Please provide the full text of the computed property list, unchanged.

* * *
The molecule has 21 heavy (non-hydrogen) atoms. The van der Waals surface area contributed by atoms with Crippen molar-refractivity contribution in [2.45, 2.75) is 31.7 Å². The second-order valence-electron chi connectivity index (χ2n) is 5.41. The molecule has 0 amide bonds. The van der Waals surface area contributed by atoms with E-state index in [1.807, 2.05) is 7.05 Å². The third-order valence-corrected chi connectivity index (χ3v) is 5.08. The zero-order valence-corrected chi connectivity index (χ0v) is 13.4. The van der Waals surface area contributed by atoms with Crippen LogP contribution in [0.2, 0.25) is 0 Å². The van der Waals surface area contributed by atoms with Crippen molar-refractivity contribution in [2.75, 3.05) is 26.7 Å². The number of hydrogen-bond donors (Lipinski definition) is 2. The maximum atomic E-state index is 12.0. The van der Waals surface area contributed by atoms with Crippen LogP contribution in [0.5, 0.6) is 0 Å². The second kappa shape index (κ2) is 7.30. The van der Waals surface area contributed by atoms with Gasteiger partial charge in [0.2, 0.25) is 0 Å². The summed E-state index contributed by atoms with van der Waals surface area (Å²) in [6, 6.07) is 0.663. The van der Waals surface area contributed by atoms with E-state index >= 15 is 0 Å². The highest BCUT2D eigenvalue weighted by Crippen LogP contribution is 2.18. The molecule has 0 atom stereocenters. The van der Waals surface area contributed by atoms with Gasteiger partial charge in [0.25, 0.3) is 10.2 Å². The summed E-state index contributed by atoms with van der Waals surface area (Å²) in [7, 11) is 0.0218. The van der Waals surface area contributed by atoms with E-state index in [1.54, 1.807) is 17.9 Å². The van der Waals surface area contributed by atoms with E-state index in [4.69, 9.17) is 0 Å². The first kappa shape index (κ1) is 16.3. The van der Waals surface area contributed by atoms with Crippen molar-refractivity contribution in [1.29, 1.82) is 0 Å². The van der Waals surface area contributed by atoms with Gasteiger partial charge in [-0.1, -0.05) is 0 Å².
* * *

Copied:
The molecule has 21 heavy (non-hydrogen) atoms. The van der Waals surface area contributed by atoms with Crippen molar-refractivity contribution in [2.45, 2.75) is 31.7 Å². The second-order valence-electron chi connectivity index (χ2n) is 5.41. The molecule has 0 amide bonds. The van der Waals surface area contributed by atoms with E-state index in [1.807, 2.05) is 7.05 Å². The third-order valence-corrected chi connectivity index (χ3v) is 5.08. The zero-order valence-corrected chi connectivity index (χ0v) is 13.4. The van der Waals surface area contributed by atoms with Crippen LogP contribution in [0.2, 0.25) is 0 Å². The van der Waals surface area contributed by atoms with Crippen molar-refractivity contribution in [2.75, 3.05) is 26.7 Å². The number of hydrogen-bond donors (Lipinski definition) is 2. The maximum atomic E-state index is 12.0. The van der Waals surface area contributed by atoms with Crippen LogP contribution in [0.5, 0.6) is 0 Å². The second kappa shape index (κ2) is 7.30. The van der Waals surface area contributed by atoms with Gasteiger partial charge in [0.2, 0.25) is 0 Å². The summed E-state index contributed by atoms with van der Waals surface area (Å²) in [6, 6.07) is 0.663. The van der Waals surface area contributed by atoms with E-state index >= 15 is 0 Å². The highest BCUT2D eigenvalue weighted by Crippen LogP contribution is 2.18. The molecule has 0 atom stereocenters. The van der Waals surface area contributed by atoms with Gasteiger partial charge in [0.25, 0.3) is 10.2 Å². The summed E-state index contributed by atoms with van der Waals surface area (Å²) in [7, 11) is 0.0218. The van der Waals surface area contributed by atoms with E-state index in [1.54, 1.807) is 17.9 Å². The van der Waals surface area contributed by atoms with E-state index in [4.69, 9.17) is 0 Å². The first kappa shape index (κ1) is 16.3. The van der Waals surface area contributed by atoms with Crippen molar-refractivity contribution in [1.29, 1.82) is 0 Å². The van der Waals surface area contributed by atoms with Gasteiger partial charge in [-0.1, -0.05) is 0 Å².